I went to the 6-hour Zen retreat. I'm glad I did. Meditating silently for 6 hours straight isn't exactly a marathon Zen session, no more than 6 miles is a marathon, but it's challenging enough for a novice like me. The end stretch was particularly hard, and I admit to sneaking glances at the clock, which was tricky because the clock was just a little travel alarm with its back to me, and I had to wait until I walked by it and crane my neck a little, and I probably wasn't as subtle as I hoped.
There was a teenage boy there who, apparently, also had difficulty with the home stretch, although he was graceful enough to admit it. The teenager's presence gave me hope. Everyone else is middle-aged or more. I have some notions of getting AwesomeCloud to try it when he's older, but if it's all old people, then I'll have a hard time arguing with him if he says, "Mommmmm! It's all OLD people!"
I mean, what do I say to that? It IS all old people. And, so far, one wonderfully welcome teenager.
I guess I could schlep him up to Boston for some Zen For Kids in Chinatown. Hey, Boston's not that far away. An hour on the highway and then another two hours to get inside. No problem!
(On the other hand, maybe he'll like old people. I liked old people when I was young. Some of my favorite people in the world were over 40.)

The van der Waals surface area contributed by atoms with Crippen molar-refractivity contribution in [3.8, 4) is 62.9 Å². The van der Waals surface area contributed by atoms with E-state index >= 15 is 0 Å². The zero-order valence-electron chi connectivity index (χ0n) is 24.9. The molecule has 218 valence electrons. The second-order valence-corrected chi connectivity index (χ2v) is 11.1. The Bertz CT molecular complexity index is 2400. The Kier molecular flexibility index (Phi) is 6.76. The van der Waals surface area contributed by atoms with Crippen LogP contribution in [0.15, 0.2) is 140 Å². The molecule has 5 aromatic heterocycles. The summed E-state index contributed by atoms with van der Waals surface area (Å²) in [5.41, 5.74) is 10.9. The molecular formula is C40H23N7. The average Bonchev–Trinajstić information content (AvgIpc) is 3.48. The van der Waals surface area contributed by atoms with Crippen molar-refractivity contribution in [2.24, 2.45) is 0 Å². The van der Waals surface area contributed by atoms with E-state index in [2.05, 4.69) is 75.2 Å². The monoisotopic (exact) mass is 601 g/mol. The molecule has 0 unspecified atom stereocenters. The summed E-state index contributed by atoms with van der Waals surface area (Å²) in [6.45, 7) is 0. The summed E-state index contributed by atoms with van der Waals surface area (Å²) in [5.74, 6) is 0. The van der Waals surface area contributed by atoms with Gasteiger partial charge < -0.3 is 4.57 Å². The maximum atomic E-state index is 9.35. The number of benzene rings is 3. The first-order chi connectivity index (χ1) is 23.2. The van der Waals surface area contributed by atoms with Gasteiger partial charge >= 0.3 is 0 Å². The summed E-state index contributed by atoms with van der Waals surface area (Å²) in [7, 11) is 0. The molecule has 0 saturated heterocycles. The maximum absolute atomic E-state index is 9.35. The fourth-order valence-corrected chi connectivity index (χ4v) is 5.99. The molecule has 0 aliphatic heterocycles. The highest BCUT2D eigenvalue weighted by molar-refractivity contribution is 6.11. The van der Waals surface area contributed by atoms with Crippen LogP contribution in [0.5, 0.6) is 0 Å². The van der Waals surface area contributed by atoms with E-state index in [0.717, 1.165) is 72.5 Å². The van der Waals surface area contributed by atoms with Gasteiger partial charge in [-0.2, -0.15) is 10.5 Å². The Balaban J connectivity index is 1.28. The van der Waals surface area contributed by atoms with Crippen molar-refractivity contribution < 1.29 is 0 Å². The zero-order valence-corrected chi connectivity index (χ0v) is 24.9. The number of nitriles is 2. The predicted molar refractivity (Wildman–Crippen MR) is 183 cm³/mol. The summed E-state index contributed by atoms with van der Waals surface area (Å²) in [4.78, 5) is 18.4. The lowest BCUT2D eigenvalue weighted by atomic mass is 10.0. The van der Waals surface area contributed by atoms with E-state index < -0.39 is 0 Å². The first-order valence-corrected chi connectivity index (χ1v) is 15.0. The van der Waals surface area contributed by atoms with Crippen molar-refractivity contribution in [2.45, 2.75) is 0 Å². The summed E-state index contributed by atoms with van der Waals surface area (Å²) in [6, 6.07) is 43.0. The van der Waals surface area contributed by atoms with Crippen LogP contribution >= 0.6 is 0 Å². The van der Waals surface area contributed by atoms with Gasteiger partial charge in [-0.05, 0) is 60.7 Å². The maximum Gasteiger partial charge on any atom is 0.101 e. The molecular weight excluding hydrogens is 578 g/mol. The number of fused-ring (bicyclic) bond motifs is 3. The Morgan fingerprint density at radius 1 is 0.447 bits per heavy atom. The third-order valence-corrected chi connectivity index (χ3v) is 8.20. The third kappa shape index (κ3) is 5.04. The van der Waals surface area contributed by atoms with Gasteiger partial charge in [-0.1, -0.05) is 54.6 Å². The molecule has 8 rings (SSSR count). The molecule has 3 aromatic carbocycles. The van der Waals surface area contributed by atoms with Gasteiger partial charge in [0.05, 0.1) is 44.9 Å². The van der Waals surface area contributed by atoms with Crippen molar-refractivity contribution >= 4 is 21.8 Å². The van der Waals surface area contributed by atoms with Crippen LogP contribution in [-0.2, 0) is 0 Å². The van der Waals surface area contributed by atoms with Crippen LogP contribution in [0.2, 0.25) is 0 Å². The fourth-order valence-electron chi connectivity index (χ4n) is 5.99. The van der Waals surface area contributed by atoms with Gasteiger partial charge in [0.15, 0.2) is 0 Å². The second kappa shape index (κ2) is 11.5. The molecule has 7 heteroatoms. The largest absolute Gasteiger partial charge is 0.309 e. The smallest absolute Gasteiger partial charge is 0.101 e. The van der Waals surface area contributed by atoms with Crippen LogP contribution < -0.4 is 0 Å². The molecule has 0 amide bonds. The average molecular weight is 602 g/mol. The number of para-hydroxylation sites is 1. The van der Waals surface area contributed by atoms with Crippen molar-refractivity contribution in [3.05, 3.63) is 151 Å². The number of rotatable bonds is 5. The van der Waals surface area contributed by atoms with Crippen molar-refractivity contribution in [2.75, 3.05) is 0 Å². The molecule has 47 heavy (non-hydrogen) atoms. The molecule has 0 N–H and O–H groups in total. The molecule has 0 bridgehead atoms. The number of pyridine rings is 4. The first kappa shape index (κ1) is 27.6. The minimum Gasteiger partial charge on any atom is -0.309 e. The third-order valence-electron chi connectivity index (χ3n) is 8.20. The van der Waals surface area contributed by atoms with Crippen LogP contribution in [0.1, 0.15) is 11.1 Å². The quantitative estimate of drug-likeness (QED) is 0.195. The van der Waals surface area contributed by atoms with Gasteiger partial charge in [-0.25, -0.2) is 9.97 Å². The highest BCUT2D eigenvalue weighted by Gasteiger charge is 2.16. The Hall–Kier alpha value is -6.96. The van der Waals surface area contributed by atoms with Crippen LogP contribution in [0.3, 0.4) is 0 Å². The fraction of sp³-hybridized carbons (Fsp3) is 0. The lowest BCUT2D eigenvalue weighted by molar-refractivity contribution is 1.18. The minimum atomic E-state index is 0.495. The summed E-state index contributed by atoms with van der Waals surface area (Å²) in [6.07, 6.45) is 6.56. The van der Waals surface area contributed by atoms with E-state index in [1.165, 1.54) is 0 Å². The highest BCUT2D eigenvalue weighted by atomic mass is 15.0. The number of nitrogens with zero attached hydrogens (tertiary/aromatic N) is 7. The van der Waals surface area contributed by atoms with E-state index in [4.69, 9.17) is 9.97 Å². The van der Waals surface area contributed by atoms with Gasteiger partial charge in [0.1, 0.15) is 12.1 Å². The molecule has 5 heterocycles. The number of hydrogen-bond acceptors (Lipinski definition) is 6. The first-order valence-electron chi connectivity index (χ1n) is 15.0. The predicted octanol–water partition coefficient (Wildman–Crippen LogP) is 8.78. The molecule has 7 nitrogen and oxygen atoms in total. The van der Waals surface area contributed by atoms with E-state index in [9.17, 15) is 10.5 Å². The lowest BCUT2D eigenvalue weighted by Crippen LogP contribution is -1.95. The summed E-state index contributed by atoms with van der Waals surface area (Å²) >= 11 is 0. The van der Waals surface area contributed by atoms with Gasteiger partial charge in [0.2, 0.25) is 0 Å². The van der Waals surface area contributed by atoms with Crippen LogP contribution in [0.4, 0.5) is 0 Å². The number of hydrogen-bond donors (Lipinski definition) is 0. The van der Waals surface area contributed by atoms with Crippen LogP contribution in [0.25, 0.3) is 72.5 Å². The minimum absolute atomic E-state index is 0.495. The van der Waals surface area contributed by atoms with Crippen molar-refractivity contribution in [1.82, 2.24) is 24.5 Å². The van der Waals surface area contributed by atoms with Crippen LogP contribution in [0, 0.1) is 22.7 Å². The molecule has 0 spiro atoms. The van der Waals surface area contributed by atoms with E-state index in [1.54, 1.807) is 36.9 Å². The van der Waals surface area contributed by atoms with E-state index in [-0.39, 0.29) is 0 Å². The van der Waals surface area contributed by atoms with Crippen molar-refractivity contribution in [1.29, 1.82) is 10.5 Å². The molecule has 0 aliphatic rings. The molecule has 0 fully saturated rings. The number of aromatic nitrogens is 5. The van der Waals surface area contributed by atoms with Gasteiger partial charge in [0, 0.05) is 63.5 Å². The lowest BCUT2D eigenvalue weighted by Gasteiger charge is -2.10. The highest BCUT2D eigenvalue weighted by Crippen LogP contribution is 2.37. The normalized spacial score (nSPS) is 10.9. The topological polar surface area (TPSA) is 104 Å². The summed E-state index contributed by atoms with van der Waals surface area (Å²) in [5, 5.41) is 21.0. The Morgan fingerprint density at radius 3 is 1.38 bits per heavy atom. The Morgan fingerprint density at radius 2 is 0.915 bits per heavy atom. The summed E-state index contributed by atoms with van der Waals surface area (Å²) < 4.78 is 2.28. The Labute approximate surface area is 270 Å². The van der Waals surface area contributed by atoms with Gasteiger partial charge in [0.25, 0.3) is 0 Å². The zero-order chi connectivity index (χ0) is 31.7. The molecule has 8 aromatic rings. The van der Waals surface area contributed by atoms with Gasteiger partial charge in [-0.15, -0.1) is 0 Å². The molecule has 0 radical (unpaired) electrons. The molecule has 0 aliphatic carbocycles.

(Yes, I know, I'm almost over 40 right now. Shut up.)
Zen Teacher Jim and I had another nice discussion about the culture of Zen Buddhism and its place in modern Asia. We also tried our best to relate Zen to my life in general. I feel a little pretentious doing so. Maybe that feeling will pass. Aside from the cultural lessons, which are my primary motivation, the thing I like the very best about Zen meditation is sitting perfectly still and not talking. And not having to listen to someone yammer about spiritual philosophy. Zen philosophy is quite openly a bunch of nonsense - that's the point of it! The more nonsensical it is, the closer you are to getting it right. It's what's under the nonsense that counts.
I don't actually know what I'm talking about. Zen philosophy is hard, and from an American cultural perspective, mocking it may present undesirable connotations. Basically, I get some of it, I struggle with some of it, I'm not sure how far into it I'll end up going, and I'm determined to learn and have fun in the meantime.
At the end we had gazpacho soup, which was delicious, and the old people gave the teenager college advice. I had no college advice, although I was happy to help fill in some gaps in knowledge - such as, people who get art degrees often go on to get desk jobs and landscaping jobs, comic books are cool but I'd rather be an ornithological illustrator, and I got to define ethnobotany for them.
I think ethnobotany would make a great career for someone well-versed in Asian culture. There's so much traditional Eastern medicine that's worth exploring.